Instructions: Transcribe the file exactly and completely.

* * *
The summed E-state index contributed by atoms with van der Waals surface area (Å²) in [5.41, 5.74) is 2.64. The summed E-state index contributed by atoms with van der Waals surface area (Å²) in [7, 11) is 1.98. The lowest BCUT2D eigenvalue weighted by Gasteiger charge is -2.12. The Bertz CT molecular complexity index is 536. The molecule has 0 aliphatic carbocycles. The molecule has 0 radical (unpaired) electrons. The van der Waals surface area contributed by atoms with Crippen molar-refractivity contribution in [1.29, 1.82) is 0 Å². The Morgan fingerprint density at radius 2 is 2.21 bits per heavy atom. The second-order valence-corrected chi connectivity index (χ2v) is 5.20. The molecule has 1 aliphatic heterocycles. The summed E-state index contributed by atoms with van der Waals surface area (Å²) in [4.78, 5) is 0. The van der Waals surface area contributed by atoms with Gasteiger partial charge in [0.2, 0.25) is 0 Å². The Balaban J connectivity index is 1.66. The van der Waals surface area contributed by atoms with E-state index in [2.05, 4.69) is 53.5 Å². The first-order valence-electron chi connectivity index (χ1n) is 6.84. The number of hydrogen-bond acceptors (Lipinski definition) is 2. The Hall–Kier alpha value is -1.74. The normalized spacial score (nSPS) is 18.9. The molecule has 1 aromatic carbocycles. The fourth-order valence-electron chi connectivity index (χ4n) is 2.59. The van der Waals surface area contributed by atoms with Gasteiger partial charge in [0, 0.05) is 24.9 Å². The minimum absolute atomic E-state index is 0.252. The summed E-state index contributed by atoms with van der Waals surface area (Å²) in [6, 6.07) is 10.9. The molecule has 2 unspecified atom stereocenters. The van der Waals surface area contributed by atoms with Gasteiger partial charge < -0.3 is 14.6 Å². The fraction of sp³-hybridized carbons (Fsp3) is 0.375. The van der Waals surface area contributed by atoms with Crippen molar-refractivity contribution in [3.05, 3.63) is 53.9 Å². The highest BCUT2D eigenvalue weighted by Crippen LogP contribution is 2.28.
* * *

The summed E-state index contributed by atoms with van der Waals surface area (Å²) in [5.41, 5.74) is 2.64. The summed E-state index contributed by atoms with van der Waals surface area (Å²) in [7, 11) is 1.98. The lowest BCUT2D eigenvalue weighted by Gasteiger charge is -2.12. The Bertz CT molecular complexity index is 536. The molecule has 0 aliphatic carbocycles. The molecule has 0 radical (unpaired) electrons. The van der Waals surface area contributed by atoms with Crippen molar-refractivity contribution in [1.29, 1.82) is 0 Å². The Morgan fingerprint density at radius 2 is 2.21 bits per heavy atom. The second-order valence-corrected chi connectivity index (χ2v) is 5.20. The molecule has 1 aliphatic heterocycles. The summed E-state index contributed by atoms with van der Waals surface area (Å²) in [4.78, 5) is 0. The van der Waals surface area contributed by atoms with Gasteiger partial charge in [0.2, 0.25) is 0 Å². The Balaban J connectivity index is 1.66. The van der Waals surface area contributed by atoms with E-state index in [2.05, 4.69) is 53.5 Å². The first-order valence-electron chi connectivity index (χ1n) is 6.84. The number of hydrogen-bond acceptors (Lipinski definition) is 2. The Hall–Kier alpha value is -1.74. The normalized spacial score (nSPS) is 18.9. The molecule has 1 aromatic carbocycles. The fourth-order valence-electron chi connectivity index (χ4n) is 2.59. The van der Waals surface area contributed by atoms with Gasteiger partial charge in [0, 0.05) is 24.9 Å². The minimum absolute atomic E-state index is 0.252. The summed E-state index contributed by atoms with van der Waals surface area (Å²) in [6, 6.07) is 10.9. The molecule has 2 unspecified atom stereocenters. The van der Waals surface area contributed by atoms with Gasteiger partial charge < -0.3 is 14.6 Å². The fraction of sp³-hybridized carbons (Fsp3) is 0.375. The van der Waals surface area contributed by atoms with Crippen molar-refractivity contribution in [3.05, 3.63) is 53.9 Å². The highest BCUT2D eigenvalue weighted by Crippen LogP contribution is 2.28.